Imagine you are on a television show. The presenter asks you to choose one of two sealed envelopes. Both envelope A and envelope B contain some money, but the host does not tell you how much money is in each. The only thing he says is that an envelope contains the **twice as much money as the other**.

You choose envelope A, open the envelope and find that inside it is $ 100.00 (one hundred reais). The presenter then offers you the following offer: you can either get the $ 100 or choose to change envelopes by choosing envelope B.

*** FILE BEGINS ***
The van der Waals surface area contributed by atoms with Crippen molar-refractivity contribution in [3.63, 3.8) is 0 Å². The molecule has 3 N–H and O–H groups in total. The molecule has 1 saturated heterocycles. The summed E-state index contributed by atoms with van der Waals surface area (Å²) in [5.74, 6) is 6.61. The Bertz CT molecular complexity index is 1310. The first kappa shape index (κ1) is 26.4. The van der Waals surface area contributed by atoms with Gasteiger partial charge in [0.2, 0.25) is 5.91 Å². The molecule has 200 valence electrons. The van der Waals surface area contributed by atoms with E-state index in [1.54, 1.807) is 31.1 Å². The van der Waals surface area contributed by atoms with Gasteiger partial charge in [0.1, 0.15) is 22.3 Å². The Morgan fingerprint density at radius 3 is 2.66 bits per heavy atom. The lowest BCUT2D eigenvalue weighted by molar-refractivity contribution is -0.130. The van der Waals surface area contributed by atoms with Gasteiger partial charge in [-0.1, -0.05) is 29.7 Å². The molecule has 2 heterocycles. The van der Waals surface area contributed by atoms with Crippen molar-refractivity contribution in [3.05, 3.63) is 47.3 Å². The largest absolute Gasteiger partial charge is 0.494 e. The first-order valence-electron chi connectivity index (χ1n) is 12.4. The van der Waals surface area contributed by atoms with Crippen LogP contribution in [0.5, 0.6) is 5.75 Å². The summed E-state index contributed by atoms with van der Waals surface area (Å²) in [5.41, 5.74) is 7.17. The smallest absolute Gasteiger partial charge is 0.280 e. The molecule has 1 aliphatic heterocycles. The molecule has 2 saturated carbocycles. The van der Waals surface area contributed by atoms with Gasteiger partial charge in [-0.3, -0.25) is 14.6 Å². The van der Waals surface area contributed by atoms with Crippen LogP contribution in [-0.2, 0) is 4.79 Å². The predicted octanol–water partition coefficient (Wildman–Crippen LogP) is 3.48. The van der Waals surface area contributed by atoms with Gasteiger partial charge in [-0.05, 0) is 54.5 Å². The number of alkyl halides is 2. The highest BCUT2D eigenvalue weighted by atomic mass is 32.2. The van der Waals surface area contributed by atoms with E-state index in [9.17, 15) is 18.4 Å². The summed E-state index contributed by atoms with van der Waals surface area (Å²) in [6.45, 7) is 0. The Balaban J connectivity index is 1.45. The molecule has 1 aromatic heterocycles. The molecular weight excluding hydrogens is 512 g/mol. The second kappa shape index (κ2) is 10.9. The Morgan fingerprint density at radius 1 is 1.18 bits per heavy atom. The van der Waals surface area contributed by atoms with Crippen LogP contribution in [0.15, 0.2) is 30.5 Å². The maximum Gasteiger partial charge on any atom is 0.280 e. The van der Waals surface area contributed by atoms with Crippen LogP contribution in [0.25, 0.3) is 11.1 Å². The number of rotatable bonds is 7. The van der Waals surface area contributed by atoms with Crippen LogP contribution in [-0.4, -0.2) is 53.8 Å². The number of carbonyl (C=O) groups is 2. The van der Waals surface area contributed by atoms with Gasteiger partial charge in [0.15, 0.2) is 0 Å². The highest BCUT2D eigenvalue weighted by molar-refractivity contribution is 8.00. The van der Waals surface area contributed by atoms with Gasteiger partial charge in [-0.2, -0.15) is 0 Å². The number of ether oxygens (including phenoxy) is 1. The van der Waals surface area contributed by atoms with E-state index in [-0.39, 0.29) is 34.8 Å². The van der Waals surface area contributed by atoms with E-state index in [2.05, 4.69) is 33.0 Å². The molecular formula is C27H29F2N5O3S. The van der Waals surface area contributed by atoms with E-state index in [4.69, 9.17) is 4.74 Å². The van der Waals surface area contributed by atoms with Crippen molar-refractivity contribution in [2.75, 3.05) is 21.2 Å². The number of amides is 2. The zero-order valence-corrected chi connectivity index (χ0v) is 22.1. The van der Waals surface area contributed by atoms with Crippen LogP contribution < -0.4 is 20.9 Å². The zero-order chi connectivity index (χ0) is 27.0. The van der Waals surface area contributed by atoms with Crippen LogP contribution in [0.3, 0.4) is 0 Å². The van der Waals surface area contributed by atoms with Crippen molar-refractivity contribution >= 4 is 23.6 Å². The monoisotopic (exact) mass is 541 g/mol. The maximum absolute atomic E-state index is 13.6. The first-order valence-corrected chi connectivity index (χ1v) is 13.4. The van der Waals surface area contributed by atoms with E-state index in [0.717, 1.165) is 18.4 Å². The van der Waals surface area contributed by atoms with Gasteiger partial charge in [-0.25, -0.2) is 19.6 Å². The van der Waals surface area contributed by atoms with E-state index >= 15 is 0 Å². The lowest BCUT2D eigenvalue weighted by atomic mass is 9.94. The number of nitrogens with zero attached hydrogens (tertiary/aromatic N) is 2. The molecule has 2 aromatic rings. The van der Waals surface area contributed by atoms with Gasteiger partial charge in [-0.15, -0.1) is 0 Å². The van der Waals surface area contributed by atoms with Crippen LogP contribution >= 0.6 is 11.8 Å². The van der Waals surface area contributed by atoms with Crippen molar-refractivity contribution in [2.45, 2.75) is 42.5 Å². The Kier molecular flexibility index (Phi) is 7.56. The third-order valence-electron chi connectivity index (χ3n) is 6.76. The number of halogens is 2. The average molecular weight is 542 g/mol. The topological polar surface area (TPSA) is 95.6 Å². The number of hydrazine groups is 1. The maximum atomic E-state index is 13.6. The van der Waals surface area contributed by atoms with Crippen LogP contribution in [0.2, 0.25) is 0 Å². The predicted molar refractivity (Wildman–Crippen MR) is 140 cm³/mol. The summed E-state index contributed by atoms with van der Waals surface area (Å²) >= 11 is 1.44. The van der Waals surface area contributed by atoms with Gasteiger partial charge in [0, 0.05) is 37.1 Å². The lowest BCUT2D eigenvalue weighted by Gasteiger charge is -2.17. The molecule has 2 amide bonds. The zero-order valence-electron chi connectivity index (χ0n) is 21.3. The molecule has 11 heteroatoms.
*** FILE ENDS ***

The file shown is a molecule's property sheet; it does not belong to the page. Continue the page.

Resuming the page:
This way, you can do the following reasoning: Because one envelope contains twice as much money as the other, envelope B can contain either $ 200 or $ 50, with the same probability for each. Since I have more to gain (+ R $ 100) than to lose (-R $ 50), I should make the switch.

But just as you decide to tell the presenter that you want to change envelopes, a thought arises: If you had chosen envelope B - whether you had earned $ 200 or $ 50 - you would have arrived exactly the same conclusion. Therefore, if the above argument is valid, you should change envelopes regardless of the initial choice. Does that make any sense?